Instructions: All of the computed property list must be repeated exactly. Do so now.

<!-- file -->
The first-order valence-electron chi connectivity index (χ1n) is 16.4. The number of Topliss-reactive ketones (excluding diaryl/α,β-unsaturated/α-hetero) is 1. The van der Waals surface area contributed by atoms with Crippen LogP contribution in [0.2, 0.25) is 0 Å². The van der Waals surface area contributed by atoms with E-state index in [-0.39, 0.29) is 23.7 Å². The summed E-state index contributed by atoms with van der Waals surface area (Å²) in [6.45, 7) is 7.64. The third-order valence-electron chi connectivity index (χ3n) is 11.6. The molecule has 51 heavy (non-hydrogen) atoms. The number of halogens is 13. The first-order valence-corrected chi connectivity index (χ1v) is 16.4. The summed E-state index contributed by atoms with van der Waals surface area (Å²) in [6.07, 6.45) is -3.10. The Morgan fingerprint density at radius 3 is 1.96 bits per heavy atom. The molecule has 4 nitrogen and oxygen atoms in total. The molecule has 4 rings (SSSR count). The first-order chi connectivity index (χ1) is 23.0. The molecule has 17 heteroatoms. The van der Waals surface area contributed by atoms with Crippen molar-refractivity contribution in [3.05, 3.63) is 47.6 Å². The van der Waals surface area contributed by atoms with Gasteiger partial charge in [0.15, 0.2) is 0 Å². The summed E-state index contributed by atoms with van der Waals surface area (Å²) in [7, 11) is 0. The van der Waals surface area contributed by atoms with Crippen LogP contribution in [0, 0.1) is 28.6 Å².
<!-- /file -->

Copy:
The first-order valence-electron chi connectivity index (χ1n) is 16.4. The number of Topliss-reactive ketones (excluding diaryl/α,β-unsaturated/α-hetero) is 1. The van der Waals surface area contributed by atoms with Crippen LogP contribution in [0.2, 0.25) is 0 Å². The van der Waals surface area contributed by atoms with E-state index in [-0.39, 0.29) is 23.7 Å². The summed E-state index contributed by atoms with van der Waals surface area (Å²) in [6.45, 7) is 7.64. The third-order valence-electron chi connectivity index (χ3n) is 11.6. The molecule has 51 heavy (non-hydrogen) atoms. The number of halogens is 13. The first-order valence-corrected chi connectivity index (χ1v) is 16.4. The summed E-state index contributed by atoms with van der Waals surface area (Å²) in [6.07, 6.45) is -3.10. The Morgan fingerprint density at radius 3 is 1.96 bits per heavy atom. The molecule has 4 nitrogen and oxygen atoms in total. The molecule has 4 rings (SSSR count). The first-order chi connectivity index (χ1) is 23.0. The molecule has 17 heteroatoms. The van der Waals surface area contributed by atoms with Crippen molar-refractivity contribution in [3.05, 3.63) is 47.6 Å². The van der Waals surface area contributed by atoms with Gasteiger partial charge in [0.15, 0.2) is 0 Å². The summed E-state index contributed by atoms with van der Waals surface area (Å²) in [7, 11) is 0. The van der Waals surface area contributed by atoms with Crippen LogP contribution in [0, 0.1) is 28.6 Å².